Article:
Essaouira, Casablanca, Cairo

“God is the greatest.”

The man whispering to me during our guided tour inside the Hassan II Mosque spoke with a combined sense of admiration and intrinsic conviction. Looking at the majestic hall stretching out in front of us I couldn’t help but be equally overwhelmed. By the imposing pillars and arches, the intricate and highly detailed carvings adorning the walls and the solemn power that only religious spaces of this scale seem to possess. It was easy enough to relate to my neighbor’s emotions, albeit in a purely worldly way. I’ve been inside enough churches, synagogues, mosques and temples to recognize the universal pattern that an important measure of devotion seems to be the magnitude of its expression. As so often and not to anyone’s surprise, size does matter.

This is not to detract in any way from the respect I have for people of every faith. And even though I am not an atheist I don’t believe in the safe rigidity that defines most major religions. I guess you could call me agnostic, or eternally unsure, or simply critical to accept incomplete assumptions about matters we don’t actually understand as humans. Much less from a transcendent point of view rather than an immanent one. What I cannot reconcile, and likely never will are the flagrant hypocrisies that highlight the ultimate humanity of religious expression. The conformities and restrictions that are often more cultural than divine in origin. Opulent grandeur contrasted with shocking scenes of poverty. The fact that the mosque I was standing in cost 800 million dollars to build, while just outside some of Casablanca’s slum-like quarters were stretching into the distance.

At the same time, I get reminded of the enormous power religion has had throughout history and continues to have today, regardless of the rather recent emergence of a relatively minor secular and atheist community. There could be no better illustration of this than the sight of the nearly 5000 year-old Great Pyramid of Giza. As the only surviving ancient wonder of the world it is a baffling structure, nearly 150 meters tall and with a combined mass of almost six million tons. As a final resting place for the pharaoh and god-on-earth that’s a decent tribute I’d say. The fact that it took only took twenty years to construct is mind-blowing. A man-made mountain that has stood throughout most of human history, and will continue to do so for its foreseeable future. “Unless we bomb it.” You can always rely on the American sightseers to provide a trademark brand of subtle and sensitive commentary.

The night flight that took me from Casablanca to Cairo was entirely forgettable, except perhaps from the personal heavily armed military escort I got at 4am to collect local currency in order to pay for my visa-on-arrival. Having split the last week in Morocco between the supremely chill seaside town of Essaouira and metropolitan Casablanca, the prospect of finally getting to Egypt was exciting.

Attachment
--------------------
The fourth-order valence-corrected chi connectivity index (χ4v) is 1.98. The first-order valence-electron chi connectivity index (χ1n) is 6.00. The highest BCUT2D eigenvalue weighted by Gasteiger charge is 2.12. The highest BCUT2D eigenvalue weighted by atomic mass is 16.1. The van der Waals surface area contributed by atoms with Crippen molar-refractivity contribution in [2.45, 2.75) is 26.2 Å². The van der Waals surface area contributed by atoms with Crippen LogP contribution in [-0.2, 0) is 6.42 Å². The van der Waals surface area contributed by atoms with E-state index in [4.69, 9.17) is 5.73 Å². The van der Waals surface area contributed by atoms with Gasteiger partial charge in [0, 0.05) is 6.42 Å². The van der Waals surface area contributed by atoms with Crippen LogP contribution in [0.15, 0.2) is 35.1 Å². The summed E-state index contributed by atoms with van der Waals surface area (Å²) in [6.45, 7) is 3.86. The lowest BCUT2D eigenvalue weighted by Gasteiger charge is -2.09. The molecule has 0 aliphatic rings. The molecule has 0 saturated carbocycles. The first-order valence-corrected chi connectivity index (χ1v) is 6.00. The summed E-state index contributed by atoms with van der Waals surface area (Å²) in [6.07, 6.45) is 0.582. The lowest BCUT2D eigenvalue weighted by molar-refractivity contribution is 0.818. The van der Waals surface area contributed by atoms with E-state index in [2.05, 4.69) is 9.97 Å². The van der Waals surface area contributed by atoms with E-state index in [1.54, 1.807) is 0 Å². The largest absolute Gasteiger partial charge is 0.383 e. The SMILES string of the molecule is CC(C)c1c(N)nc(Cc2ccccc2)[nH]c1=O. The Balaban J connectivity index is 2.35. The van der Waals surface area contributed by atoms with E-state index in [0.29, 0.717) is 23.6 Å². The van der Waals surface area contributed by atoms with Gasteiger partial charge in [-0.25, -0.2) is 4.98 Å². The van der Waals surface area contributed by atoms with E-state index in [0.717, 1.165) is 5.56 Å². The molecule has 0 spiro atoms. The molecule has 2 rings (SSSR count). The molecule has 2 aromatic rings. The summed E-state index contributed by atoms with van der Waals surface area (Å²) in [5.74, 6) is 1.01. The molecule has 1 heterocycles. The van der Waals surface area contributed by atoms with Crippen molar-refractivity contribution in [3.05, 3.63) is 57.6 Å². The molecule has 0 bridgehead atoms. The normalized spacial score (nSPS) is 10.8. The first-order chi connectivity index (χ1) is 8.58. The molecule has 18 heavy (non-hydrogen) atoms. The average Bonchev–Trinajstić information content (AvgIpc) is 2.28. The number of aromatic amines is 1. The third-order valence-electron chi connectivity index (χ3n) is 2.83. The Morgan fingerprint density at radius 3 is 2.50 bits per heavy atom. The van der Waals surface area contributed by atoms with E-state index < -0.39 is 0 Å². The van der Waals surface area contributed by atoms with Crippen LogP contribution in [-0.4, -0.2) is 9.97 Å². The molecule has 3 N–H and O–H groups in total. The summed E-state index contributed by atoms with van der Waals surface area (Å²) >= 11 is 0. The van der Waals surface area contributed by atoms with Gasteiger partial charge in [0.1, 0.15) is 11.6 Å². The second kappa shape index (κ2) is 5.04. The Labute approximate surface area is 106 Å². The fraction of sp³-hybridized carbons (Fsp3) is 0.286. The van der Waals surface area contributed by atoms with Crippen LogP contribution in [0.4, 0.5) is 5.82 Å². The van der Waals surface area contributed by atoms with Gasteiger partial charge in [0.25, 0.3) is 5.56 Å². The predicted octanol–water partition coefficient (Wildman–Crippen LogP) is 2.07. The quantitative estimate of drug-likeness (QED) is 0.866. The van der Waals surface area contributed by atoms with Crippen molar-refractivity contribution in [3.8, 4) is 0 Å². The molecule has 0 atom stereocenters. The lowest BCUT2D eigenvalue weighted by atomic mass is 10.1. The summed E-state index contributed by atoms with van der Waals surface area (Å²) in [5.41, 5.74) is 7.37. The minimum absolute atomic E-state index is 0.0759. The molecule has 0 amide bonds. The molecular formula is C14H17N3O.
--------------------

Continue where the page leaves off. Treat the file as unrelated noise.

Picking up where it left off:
At the risk of repeating myself, the contrasts and cultural differences were once again widespread and deeply rooted. Cairo is a vast capital, with a great number of wildly diverse neighborhoods and a general atmosphere that is decidedly more Middle-Eastern than anywhere in Morocco. Alcohol is still frowned upon but much less hidden, women are still veiled but much more visible, traffic remains absolute insanity. And shisha is simply everywhere. Coffee shops serve tea and lemonade alongside it, and people sit and talk and smoke their pipe in peace. As an avid waterpiper I was in heaven. Apple, mint, lemon, grapefruit, watermelon, mango, vanilla and so many more. Even just sitting amidst this blend of flavors is intoxicating.

Five years after the Arab Spring, the returning stability created by a widely considered oppressive regime is still very fragile. There are security forces in the streets, and x-ray security checks at train and metro stations. That being said, after all the travel warnings and concerned fears that I have been hearing from both people at home and on the road the reality is in fact quite a reassuring one. People are extremely helpful (occasionally for a price) and the considerable language barrier is alleviated greatly through the power of impromptu sign language. One might even argue that given recent events, Belgium is not necessarily preferable to here safety wise. At least here there are mummies.

I got my second haircut of the trip at a local barbershop recommended by one of the hipster hostel staffers. Once again, nothing beats going local. I had one guy expertly cutting my hair while another translated my wishes into Arabic and a third tried to sell me a 5-day tour package to Luxor and the Red Sea. For the first time ever I got “threaded”. If you don’t know what that is, that’s probably because it ought to be illegal. An innocent-looking piece of rope tangled up and held between two hands and mouth is twisted and scraped over your face, pulling facial hair with swift, excruciating twirls. So I manned up and took the pain, with all of the onlookers laughing at me. Beauty requires suffering, and indeed my face has never been smoother. Also I will never again trivialize the experience of a Brazilian wax.

Over the next two weeks exciting times are ahead, seeing the Valley of Kings in Luxor, diving in the Red Sea, all the while appreciating life on a thick cloud of fruity smoke.

For now, traveling remains the Greatest.

October 17th, 2016

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